The failures here once again saw Urruti, Figueroa, Loyd, and Seitz involved, some for similar reasons to the Columbus goal, others for different ones, while Hollingshead's marking was nowhere near tight or aggressive enough on Olum.  All around a poor goal to concede at any level, let alone at this one.

Ulloa and Tesho Akindele were also in the box, but they were not involved in the play at any point and weren't doing their job improperly anyways.

Exhibit C (v Vancouver Whitecaps)

This time, there's an extra player in the box for Dallas to help out with the defensive duties on the set piece and only 5 for Vancouver when the corner comes in. Cristian Techera, just as Higuain and Feilhaber, sent the corner to the near post and to the edge of the six yard box. Carlos Gruezo is walking around the penalty area instead of getting himself involved in the action, which may have allowed him to get into a better position to stop Jordan Harvey before he got his shot in for the goal but let's look at what's happening elsewhere first.

At the near post, Figueroa is marking Tim Parker who makes a late run to the near post and once again Urruti gets himself involved in the play late but this time he gets a head on the ball, except it went straight to Harvey who put finished the opportunity clinically. Walker Zimmerman is marking big man Kendall Waston tightly throughout the whole play while Akindele and Ulloa seem to be doing something halfway between marking a player and ball watching as the corner came in.

The biggest mistakes here seem to come from both Atiba Harris and Loyd, perhaps in particular the latter. As the corner was delivered, Loyd was close to Harvey but for some reason decided to leave him free at the last minute and by the time Urruti's poor clearance reached Harvey, it was too late for Loyd to recover. Harris on the other hand doesn't seem to be sure of what to do or who to mark throughout the entire time and doesn't react quick enough when Urruti's header is played behind him to get a block in and reaches Harvey who did the rest, Seitz was helpless here, not much more he could have done.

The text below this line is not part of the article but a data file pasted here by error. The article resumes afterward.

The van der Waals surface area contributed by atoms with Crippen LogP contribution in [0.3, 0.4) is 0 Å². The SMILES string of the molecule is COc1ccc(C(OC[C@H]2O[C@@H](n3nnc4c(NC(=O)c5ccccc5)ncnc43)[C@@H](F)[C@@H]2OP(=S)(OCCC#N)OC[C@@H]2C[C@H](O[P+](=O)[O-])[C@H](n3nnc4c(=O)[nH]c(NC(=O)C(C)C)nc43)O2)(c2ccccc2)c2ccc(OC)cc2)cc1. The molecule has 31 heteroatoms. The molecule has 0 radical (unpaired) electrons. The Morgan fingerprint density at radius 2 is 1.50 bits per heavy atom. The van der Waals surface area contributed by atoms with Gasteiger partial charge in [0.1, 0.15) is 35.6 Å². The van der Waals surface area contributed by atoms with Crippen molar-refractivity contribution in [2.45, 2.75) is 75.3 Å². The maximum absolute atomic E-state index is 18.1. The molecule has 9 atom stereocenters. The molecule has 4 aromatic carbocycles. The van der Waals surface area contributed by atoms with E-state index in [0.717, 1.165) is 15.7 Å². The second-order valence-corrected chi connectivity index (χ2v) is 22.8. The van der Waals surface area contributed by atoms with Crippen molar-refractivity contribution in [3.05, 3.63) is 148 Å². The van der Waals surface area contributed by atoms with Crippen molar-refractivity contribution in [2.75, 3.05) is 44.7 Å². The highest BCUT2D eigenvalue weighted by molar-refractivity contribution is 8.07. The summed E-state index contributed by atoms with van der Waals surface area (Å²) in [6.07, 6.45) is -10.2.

So looking at each of these three goals, a few things seem common and noticeable in all of them:

- Maximiliano Urruti was just standing at the near post in every play and only got involved when the ball was played across the area where he was, but ended up getting himself in the way of a teammate's marking duel every time which ended up in neither player getting the ball and the ball getting through an area it should never have on all three goals.

-Half of the players in the box are either marking or they're just standing around ball watching. Some of those that are marking are either trying to do so on the wrong side which doesn't give them a chance of getting to the ball ahead of their man and others are not sticking to their men tightly and aggressively enough which leads to opportunities for the other team.

-Seitz seems to hesitate when the ball comes into the box and reacts late on some of them, which doesn't inspire much confidence when it comes to defending set pieces given the problems the players are having with them. His positioning is questionable each time and we've seen this happen during games as well on crosses into the box from the sides (Vancouver's opening goal as a good example). Goalkeepers are supposed to take command and organize their players well in these situations to avert the dangers on crosses and set pieces, but Seitz has been unconvincing in that area thus far although he has excelled in others.

It seems clear that Oscar Pareja wants his team to both man mark and mark zones on set pieces, but for that to work, it'll take improved positioning, defending, communicating, and aggression, as well as better commanding and organizing from the goalkeeper. Players cannot allow themselves to just stand and ball watch nor get in each other's way as they have done on those goals above if they are to solve this issue and must do a better job of staying closer to any opposing players in the penalty area or they may pay the ultimate price.

All in all, plenty to take out and homework to do for Pareja when it comes to fixing this major flaw in the team's defensive problems.